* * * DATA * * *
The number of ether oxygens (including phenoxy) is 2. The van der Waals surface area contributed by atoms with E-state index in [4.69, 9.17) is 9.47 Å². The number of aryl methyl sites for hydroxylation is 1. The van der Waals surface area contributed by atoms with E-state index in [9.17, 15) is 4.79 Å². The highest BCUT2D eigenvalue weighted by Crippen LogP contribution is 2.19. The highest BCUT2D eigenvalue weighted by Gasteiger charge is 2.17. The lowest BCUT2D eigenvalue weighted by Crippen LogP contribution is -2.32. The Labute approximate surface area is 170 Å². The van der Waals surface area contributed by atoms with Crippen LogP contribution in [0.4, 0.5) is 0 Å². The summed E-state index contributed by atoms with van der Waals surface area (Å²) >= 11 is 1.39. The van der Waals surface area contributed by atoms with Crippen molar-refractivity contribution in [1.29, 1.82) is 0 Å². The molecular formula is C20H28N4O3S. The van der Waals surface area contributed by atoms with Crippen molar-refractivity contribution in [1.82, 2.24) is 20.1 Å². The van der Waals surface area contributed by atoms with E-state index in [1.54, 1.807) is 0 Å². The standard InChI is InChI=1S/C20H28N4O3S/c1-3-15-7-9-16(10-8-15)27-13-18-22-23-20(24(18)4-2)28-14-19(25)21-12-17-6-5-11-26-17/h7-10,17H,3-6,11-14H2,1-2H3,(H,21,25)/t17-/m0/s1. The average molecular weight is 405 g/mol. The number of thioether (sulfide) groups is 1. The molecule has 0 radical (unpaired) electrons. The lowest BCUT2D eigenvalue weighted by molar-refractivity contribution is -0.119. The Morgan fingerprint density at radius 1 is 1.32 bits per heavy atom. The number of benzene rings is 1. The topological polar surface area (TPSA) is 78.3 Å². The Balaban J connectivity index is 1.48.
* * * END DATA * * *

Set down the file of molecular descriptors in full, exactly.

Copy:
The number of ether oxygens (including phenoxy) is 2. The van der Waals surface area contributed by atoms with E-state index in [4.69, 9.17) is 9.47 Å². The number of aryl methyl sites for hydroxylation is 1. The van der Waals surface area contributed by atoms with E-state index in [9.17, 15) is 4.79 Å². The highest BCUT2D eigenvalue weighted by Crippen LogP contribution is 2.19. The highest BCUT2D eigenvalue weighted by Gasteiger charge is 2.17. The lowest BCUT2D eigenvalue weighted by Crippen LogP contribution is -2.32. The Labute approximate surface area is 170 Å². The van der Waals surface area contributed by atoms with Crippen LogP contribution in [0.4, 0.5) is 0 Å². The summed E-state index contributed by atoms with van der Waals surface area (Å²) >= 11 is 1.39. The van der Waals surface area contributed by atoms with Crippen molar-refractivity contribution in [1.29, 1.82) is 0 Å². The molecular formula is C20H28N4O3S. The van der Waals surface area contributed by atoms with Crippen molar-refractivity contribution in [1.82, 2.24) is 20.1 Å². The van der Waals surface area contributed by atoms with E-state index in [1.54, 1.807) is 0 Å². The standard InChI is InChI=1S/C20H28N4O3S/c1-3-15-7-9-16(10-8-15)27-13-18-22-23-20(24(18)4-2)28-14-19(25)21-12-17-6-5-11-26-17/h7-10,17H,3-6,11-14H2,1-2H3,(H,21,25)/t17-/m0/s1. The average molecular weight is 405 g/mol. The number of thioether (sulfide) groups is 1. The molecule has 0 radical (unpaired) electrons. The lowest BCUT2D eigenvalue weighted by molar-refractivity contribution is -0.119. The Morgan fingerprint density at radius 1 is 1.32 bits per heavy atom. The number of benzene rings is 1. The topological polar surface area (TPSA) is 78.3 Å². The Balaban J connectivity index is 1.48.